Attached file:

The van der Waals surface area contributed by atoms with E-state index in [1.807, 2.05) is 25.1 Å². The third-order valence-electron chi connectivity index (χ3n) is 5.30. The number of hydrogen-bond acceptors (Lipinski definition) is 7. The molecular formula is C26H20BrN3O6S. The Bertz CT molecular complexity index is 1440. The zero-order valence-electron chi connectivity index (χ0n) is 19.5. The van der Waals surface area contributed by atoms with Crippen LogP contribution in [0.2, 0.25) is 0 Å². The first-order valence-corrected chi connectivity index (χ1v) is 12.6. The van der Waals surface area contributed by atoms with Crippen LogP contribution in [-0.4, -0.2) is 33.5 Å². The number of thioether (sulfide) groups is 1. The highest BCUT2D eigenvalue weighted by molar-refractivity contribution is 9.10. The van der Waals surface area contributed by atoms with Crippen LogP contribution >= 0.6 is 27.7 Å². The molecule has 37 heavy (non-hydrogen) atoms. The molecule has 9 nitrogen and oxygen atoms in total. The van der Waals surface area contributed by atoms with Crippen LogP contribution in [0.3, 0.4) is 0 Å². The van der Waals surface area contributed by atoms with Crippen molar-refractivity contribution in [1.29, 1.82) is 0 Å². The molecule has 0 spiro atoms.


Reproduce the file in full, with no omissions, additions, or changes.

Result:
The van der Waals surface area contributed by atoms with E-state index in [1.807, 2.05) is 25.1 Å². The third-order valence-electron chi connectivity index (χ3n) is 5.30. The number of hydrogen-bond acceptors (Lipinski definition) is 7. The molecular formula is C26H20BrN3O6S. The Bertz CT molecular complexity index is 1440. The zero-order valence-electron chi connectivity index (χ0n) is 19.5. The van der Waals surface area contributed by atoms with Crippen LogP contribution in [0.2, 0.25) is 0 Å². The first-order valence-corrected chi connectivity index (χ1v) is 12.6. The van der Waals surface area contributed by atoms with Crippen LogP contribution in [-0.4, -0.2) is 33.5 Å². The number of thioether (sulfide) groups is 1. The highest BCUT2D eigenvalue weighted by molar-refractivity contribution is 9.10. The van der Waals surface area contributed by atoms with Crippen LogP contribution >= 0.6 is 27.7 Å². The molecule has 37 heavy (non-hydrogen) atoms. The molecule has 9 nitrogen and oxygen atoms in total. The van der Waals surface area contributed by atoms with Crippen LogP contribution in [0.3, 0.4) is 0 Å². The van der Waals surface area contributed by atoms with Crippen molar-refractivity contribution in [1.29, 1.82) is 0 Å². The molecule has 0 spiro atoms.